mailing list archives
Re: Question for the Windows pros
From: Paul Schmehl <pauls () utdallas edu>
Date: Wed, 18 Jan 2006 12:07:14 -0600
--On Wednesday, January 18, 2006 11:40:00 -0600 Frank Knobbe
<frank () knobbe us> wrote:
I understand *that*. My question is, what are you granting them "su"
*for*? The entire kettle of fish? Or specific tasks. The privilege only
allows you to impersonate a *client* (as in server-client), so (I would
think) you can't do file browsing or http parsing (or can you?)
On Wed, 2006-01-18 at 11:30 -0600, Paul Schmehl wrote:
I can read. I need to know, from a practical application standpoint,
what does this mean. What are the exposures?
Sounds to me like that right allows a user to assume the security
context of another user. Think of "RunAs" where a user runs a procedure
as a different user.
*That* ability should tell you a lot of what the exposures are. It's
seems similar to allowing your *nix users to use su (without password
check) to assume another user. (As root you can "su username" and you
are that user. Imagine of your normal users could do that).
IOW, what are the *servers* that you can impersonate the client for? Is
Windows Explorer a server, for example? Does it allow clients to access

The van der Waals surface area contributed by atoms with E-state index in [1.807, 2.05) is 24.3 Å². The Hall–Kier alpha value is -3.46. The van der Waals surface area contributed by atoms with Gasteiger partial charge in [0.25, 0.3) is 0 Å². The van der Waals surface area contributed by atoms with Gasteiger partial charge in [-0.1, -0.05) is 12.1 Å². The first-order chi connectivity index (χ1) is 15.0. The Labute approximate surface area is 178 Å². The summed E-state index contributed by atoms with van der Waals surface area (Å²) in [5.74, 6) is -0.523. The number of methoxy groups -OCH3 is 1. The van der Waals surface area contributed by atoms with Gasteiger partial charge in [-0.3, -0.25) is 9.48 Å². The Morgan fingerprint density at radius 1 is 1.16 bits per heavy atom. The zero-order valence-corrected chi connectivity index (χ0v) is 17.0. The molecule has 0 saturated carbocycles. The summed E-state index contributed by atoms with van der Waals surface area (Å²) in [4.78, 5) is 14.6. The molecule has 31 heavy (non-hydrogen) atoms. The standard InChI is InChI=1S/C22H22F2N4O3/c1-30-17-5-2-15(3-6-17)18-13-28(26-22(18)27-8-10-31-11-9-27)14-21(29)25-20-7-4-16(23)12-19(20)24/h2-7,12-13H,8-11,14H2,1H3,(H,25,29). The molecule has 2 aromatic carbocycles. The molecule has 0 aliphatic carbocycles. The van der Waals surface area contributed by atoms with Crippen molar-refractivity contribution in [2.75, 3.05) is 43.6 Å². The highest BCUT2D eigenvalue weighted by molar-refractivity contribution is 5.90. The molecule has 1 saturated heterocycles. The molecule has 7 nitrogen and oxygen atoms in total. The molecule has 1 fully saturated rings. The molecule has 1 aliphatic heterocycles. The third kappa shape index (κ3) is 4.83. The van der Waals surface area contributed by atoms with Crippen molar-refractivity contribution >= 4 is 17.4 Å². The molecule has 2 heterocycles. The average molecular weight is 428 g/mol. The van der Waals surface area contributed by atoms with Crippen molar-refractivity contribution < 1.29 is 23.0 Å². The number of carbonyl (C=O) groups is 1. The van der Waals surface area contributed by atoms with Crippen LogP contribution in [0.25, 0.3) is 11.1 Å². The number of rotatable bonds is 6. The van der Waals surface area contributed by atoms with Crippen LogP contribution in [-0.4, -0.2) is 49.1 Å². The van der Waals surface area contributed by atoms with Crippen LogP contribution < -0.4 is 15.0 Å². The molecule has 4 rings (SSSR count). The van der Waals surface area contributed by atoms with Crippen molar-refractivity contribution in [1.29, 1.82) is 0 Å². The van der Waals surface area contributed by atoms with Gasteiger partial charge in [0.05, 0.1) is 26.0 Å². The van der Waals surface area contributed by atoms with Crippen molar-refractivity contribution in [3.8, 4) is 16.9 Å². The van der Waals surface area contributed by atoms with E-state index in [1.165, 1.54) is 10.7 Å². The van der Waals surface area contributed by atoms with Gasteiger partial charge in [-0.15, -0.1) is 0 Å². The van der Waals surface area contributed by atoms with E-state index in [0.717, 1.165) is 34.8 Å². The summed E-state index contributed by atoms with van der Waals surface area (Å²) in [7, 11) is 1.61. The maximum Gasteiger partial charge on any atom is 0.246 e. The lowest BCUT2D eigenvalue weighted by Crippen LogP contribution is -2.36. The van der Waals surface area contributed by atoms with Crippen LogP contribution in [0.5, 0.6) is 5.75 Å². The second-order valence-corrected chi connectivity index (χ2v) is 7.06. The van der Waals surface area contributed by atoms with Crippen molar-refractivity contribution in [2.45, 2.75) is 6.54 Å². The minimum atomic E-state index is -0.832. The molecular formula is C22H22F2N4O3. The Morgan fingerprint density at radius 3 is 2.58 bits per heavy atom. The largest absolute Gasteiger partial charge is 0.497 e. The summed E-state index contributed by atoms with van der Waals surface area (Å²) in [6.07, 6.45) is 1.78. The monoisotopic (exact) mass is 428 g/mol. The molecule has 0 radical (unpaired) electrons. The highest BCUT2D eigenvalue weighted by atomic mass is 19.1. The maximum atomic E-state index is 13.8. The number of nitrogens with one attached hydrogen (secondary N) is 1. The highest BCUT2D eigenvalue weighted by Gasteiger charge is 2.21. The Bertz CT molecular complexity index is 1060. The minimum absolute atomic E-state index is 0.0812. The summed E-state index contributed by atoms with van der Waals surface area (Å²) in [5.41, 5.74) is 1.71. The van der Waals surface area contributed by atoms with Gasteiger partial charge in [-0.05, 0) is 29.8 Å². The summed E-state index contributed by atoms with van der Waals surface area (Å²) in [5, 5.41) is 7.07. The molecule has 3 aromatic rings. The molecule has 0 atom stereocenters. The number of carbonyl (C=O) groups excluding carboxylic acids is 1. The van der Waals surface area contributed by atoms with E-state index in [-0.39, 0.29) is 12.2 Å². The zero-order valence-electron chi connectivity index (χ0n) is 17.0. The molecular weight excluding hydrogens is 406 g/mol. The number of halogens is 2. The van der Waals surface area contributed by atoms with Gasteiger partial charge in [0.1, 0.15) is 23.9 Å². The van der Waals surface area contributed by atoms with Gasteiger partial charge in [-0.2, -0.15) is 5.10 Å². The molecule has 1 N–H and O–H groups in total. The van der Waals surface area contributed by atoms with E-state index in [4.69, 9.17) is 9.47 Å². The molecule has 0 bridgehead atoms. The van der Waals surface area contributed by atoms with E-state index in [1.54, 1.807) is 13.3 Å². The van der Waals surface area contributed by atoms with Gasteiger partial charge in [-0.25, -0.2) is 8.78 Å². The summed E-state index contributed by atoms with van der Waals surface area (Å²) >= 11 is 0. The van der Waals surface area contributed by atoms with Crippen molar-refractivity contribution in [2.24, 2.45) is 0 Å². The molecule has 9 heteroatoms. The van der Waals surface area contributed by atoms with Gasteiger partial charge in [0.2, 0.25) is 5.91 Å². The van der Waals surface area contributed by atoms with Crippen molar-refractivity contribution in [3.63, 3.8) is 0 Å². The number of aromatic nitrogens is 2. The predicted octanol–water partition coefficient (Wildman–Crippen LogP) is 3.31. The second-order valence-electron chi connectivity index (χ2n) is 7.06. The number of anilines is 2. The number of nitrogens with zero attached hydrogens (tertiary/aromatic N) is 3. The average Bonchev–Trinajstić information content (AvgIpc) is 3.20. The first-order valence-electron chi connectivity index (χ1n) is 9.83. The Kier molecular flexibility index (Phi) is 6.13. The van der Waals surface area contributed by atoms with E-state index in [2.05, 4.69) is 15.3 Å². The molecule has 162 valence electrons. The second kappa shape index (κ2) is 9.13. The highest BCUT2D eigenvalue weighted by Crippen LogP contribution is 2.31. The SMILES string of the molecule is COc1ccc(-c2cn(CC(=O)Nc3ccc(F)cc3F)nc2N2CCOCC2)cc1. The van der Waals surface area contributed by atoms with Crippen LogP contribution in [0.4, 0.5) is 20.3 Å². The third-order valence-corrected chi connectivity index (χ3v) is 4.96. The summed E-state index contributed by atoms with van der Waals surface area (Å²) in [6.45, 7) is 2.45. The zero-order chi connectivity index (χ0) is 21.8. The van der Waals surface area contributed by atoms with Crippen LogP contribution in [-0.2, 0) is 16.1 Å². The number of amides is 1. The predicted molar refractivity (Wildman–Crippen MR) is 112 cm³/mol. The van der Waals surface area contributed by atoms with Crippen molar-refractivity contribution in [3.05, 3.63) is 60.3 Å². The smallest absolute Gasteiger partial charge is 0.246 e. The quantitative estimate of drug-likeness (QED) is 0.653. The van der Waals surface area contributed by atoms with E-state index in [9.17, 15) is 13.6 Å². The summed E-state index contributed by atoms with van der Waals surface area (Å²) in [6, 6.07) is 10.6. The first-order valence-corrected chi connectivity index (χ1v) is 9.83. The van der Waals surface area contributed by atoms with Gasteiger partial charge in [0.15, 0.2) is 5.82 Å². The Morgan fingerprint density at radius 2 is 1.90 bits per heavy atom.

it? Is IE a server? Obviously, all the *services* (or at least the
majority of them) would be servers - such as the Computer Browsing service
- but does that service allow clients to access it? Or the Alerter
service. Does it allow clients?
The explanations on MS's site are vague enough that they're meaningless.
What services running on Windows allow clients to access them? And if they
do, do they restrict access to the Local Machine? Or do they allow Remote
Access? (For example, RPC is clearly remote. Is the Windows Time service?)
Knowing the answers to those would go a long way toward answering the
question - what exactly are the capabilities that this privilege grants you?
Unfortunately, in the context of my problem, the users must have this
right. Before I grant it, I want to understand exactly what the
ramifications of that are. If it's too severe a risk, then I'll have to
find some other way to solve this problem.
I don't see why you would ever need to grant a normal user such a right.
It may be of interest for service accounts, though.
Paul Schmehl (pauls () utdallas edu)
Adjunct Information Security Officer
University of Texas at Dallas
AVIEN Founding Member
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